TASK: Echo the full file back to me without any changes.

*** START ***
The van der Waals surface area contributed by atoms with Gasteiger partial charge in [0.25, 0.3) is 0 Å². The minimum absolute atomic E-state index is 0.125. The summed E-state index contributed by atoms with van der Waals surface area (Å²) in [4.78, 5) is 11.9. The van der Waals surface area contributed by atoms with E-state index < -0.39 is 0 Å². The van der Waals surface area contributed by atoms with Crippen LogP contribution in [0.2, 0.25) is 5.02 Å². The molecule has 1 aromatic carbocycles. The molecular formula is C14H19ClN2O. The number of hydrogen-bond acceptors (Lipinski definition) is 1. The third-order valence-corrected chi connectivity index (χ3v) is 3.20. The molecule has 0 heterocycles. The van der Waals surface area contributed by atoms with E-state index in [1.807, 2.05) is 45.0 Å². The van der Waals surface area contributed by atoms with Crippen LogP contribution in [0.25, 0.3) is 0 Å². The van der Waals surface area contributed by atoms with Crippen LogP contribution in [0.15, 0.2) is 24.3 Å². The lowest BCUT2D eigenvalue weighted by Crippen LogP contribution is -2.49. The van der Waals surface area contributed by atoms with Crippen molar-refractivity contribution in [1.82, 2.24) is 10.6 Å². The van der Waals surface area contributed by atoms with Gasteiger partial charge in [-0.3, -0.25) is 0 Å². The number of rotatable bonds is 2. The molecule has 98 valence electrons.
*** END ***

The van der Waals surface area contributed by atoms with Gasteiger partial charge in [0.25, 0.3) is 0 Å². The minimum absolute atomic E-state index is 0.125. The summed E-state index contributed by atoms with van der Waals surface area (Å²) in [4.78, 5) is 11.9. The van der Waals surface area contributed by atoms with E-state index < -0.39 is 0 Å². The van der Waals surface area contributed by atoms with Crippen LogP contribution in [0.2, 0.25) is 5.02 Å². The molecule has 1 aromatic carbocycles. The molecular formula is C14H19ClN2O. The number of hydrogen-bond acceptors (Lipinski definition) is 1. The third-order valence-corrected chi connectivity index (χ3v) is 3.20. The molecule has 0 heterocycles. The van der Waals surface area contributed by atoms with E-state index in [1.807, 2.05) is 45.0 Å². The van der Waals surface area contributed by atoms with Crippen LogP contribution in [0.25, 0.3) is 0 Å². The van der Waals surface area contributed by atoms with Crippen LogP contribution in [0.15, 0.2) is 24.3 Å². The lowest BCUT2D eigenvalue weighted by Crippen LogP contribution is -2.49. The van der Waals surface area contributed by atoms with Crippen molar-refractivity contribution in [1.82, 2.24) is 10.6 Å². The van der Waals surface area contributed by atoms with Gasteiger partial charge in [-0.3, -0.25) is 0 Å². The number of rotatable bonds is 2. The molecule has 98 valence electrons.